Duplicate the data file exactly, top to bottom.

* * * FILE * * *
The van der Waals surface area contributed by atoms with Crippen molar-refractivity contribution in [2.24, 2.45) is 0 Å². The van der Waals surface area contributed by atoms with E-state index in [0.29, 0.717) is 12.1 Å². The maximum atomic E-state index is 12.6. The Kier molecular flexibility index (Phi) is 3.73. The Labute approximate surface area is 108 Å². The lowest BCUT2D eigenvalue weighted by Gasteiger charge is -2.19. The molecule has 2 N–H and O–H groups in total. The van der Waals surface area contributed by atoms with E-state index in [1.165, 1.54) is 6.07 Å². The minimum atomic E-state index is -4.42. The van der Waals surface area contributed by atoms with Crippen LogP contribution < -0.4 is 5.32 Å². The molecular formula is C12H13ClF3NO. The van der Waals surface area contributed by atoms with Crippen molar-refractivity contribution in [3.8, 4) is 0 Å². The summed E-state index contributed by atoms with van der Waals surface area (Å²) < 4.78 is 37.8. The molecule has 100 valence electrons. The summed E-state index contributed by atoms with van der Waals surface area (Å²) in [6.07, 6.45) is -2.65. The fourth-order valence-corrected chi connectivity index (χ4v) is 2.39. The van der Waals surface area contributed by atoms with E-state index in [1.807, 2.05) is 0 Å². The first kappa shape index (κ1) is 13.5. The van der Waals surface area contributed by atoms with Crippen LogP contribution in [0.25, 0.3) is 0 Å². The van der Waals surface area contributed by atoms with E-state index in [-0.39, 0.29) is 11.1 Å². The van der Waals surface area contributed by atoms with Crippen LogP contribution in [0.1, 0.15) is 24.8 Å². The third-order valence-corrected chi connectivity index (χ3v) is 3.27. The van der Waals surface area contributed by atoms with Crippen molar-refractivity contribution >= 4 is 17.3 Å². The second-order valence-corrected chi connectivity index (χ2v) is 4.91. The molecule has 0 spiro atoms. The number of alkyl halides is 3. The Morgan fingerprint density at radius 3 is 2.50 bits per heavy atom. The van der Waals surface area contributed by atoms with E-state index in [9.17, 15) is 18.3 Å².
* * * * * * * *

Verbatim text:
The van der Waals surface area contributed by atoms with Crippen molar-refractivity contribution in [2.24, 2.45) is 0 Å². The van der Waals surface area contributed by atoms with E-state index in [0.29, 0.717) is 12.1 Å². The maximum atomic E-state index is 12.6. The Kier molecular flexibility index (Phi) is 3.73. The Labute approximate surface area is 108 Å². The lowest BCUT2D eigenvalue weighted by Gasteiger charge is -2.19. The molecule has 2 N–H and O–H groups in total. The van der Waals surface area contributed by atoms with E-state index in [1.165, 1.54) is 6.07 Å². The minimum atomic E-state index is -4.42. The van der Waals surface area contributed by atoms with Crippen LogP contribution < -0.4 is 5.32 Å². The molecular formula is C12H13ClF3NO. The van der Waals surface area contributed by atoms with Crippen molar-refractivity contribution in [3.8, 4) is 0 Å². The summed E-state index contributed by atoms with van der Waals surface area (Å²) < 4.78 is 37.8. The molecule has 100 valence electrons. The summed E-state index contributed by atoms with van der Waals surface area (Å²) in [6.07, 6.45) is -2.65. The fourth-order valence-corrected chi connectivity index (χ4v) is 2.39. The van der Waals surface area contributed by atoms with E-state index in [1.807, 2.05) is 0 Å². The first kappa shape index (κ1) is 13.5. The van der Waals surface area contributed by atoms with Crippen LogP contribution in [0.25, 0.3) is 0 Å². The van der Waals surface area contributed by atoms with E-state index in [-0.39, 0.29) is 11.1 Å². The van der Waals surface area contributed by atoms with Crippen LogP contribution in [0.1, 0.15) is 24.8 Å². The third-order valence-corrected chi connectivity index (χ3v) is 3.27. The van der Waals surface area contributed by atoms with Crippen molar-refractivity contribution >= 4 is 17.3 Å². The second-order valence-corrected chi connectivity index (χ2v) is 4.91. The molecule has 0 spiro atoms. The number of alkyl halides is 3. The Morgan fingerprint density at radius 3 is 2.50 bits per heavy atom. The van der Waals surface area contributed by atoms with E-state index in [9.17, 15) is 18.3 Å².